|What's Prostitution Got to Do With Obamacare?|
|Arlette Saenz||Sep 13, 2013, 5:30 PM|
Tom Williams/CQ Roll Call/Getty Images|Pablo Martinez Monsivais/AP Photo
For the past week, Sen. David Vitter has antagonized Democrats by insisting on a vote that would strip lawmakers of a valuable health care subsidy they have enjoyed for years.
But now, Senate Democrats are showing Vitter two can play at this game, hitting the Louisiana Republican, who was once embroiled in a prostitution scandal, where it hurts.
Here's how it all started:
In August, the federal government announced that it would continue to contribute to the health care coverage of members of Congress and their staff. Had the government not stepped in, the health care premiums of lawmakers and their aides would have jumped by thousands of dollars each year.
When the Senate returned from recess this week, Vitter introduced an amendment that would repeal the regulation, and he has taken to the Senate floor to press for a vote on his proposal.
So, Senate Democrats decided to counter Vitter's idea by floating one of their own: legislation that would deny these government contributions to lawmakers' health care coverage if there is "probable cause" that they solicited prostitutes. While that may seem like a strange group of senators to punish, it may be a direct jab at Vitter, who was involved in a prostitution scandal in 2007.
Vitter's number appeared in the phone records of the D.C. Madam, who ran a high-end Washington, D.C., escort service. While it was never proven that Vitter solicited a prostitute, he apologized for what he called a "very serious sin."
Democrats are also reportedly considering a plan that would deny the federal contribution to anyone who voted in favor of Vitter's amendment.
Not surprisingly, Vitter is less than thrilled with the Democrats' attempt to dredge up the scandal, arguing that Senate Majority Leader Harry Reid, D-N.V., and Sen. Barbara Boxer, D-Calif., are guilty of "bribery" by tying lawmaker's access to money for their health care coverage to their acts or votes in the Senate.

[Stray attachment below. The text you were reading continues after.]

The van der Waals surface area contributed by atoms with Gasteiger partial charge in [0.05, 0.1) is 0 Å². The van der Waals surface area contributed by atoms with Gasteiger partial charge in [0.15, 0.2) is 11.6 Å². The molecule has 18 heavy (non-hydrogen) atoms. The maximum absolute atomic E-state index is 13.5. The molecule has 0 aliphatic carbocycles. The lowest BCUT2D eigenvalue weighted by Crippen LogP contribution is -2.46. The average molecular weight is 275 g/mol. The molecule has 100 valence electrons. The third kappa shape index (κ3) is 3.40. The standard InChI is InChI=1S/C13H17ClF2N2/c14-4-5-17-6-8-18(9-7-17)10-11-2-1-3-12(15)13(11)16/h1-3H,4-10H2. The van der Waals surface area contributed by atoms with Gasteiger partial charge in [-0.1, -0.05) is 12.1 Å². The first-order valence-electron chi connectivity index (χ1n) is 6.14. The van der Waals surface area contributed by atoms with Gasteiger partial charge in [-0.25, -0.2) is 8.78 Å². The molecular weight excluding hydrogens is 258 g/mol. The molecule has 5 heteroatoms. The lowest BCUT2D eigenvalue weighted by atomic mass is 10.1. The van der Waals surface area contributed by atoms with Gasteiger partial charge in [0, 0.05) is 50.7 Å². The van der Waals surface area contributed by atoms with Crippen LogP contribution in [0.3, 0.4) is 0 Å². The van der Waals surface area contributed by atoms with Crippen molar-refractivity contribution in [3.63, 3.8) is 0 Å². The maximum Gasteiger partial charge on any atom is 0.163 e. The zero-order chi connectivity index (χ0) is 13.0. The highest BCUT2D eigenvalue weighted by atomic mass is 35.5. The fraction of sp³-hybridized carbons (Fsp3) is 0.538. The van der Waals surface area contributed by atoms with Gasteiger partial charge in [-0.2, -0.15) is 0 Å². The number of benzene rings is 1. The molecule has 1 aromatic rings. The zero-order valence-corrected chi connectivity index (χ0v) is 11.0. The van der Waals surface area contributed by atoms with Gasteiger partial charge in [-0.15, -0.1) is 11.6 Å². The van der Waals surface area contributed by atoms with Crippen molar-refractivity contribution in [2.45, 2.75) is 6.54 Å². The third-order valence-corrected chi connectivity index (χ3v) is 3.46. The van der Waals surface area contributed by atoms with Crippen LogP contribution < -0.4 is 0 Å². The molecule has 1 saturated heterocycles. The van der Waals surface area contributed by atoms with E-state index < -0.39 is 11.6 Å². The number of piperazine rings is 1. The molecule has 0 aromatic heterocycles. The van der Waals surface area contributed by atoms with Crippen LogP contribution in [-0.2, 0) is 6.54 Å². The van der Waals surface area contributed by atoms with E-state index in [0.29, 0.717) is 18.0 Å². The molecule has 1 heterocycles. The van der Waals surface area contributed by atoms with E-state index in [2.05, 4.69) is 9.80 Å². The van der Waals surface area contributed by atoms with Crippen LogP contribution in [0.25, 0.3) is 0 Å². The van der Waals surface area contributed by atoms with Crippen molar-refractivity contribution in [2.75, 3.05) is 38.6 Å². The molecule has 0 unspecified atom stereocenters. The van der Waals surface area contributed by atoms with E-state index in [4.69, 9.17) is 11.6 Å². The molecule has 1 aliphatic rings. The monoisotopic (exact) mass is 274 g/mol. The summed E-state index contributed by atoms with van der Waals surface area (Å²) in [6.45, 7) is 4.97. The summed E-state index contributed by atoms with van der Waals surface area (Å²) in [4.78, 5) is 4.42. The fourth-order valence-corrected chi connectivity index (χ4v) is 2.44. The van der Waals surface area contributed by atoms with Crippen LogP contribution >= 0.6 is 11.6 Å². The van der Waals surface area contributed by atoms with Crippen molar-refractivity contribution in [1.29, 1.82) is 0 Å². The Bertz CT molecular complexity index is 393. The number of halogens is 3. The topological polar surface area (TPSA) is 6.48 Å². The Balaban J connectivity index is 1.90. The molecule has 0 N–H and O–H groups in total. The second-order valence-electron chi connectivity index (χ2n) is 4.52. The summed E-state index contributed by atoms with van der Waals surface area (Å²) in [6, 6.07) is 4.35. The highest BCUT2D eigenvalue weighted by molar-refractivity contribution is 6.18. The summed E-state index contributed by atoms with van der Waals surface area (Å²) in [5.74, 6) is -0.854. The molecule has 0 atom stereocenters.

"I respectfully request that the Senate Select Committee on Ethics investigate whether Sen. Harry Reid, Sen. Barbara Boxer, and their respective staffs violated the committee's rules by proposing and circulating through the press legislation that ties members' personal health care benefits to their performance of specific acts and votes. This is attempted bribery, and the exact sort of behavior that the Senate Ethics Committee has previously condemned," Vitter said in the letter to the Senate Select Committee on Ethics.
Vitter's letter to the ethics committee made no mention of his past indiscretions.
Democrats are refusing to budge.
"Sen. Vitter's charges are absurd and baseless," a spokesperson for Reid said. "This is nothing more than Sen. Vitter's desperate attempt to change the subject from his previous ethics issues."
"Sen. Vitter has manufactured a bizarre and phony attack that demeans the Senate," said Boxer, who chairs the ethics committee.
Senate Democrats haven't actually introduced any legislation to back up their plan, which was first reported by Politico, but the move was seen as a way to get under Vitter's skin as he continues to be a thorn in the side of Democrats on the issue of Obamacare.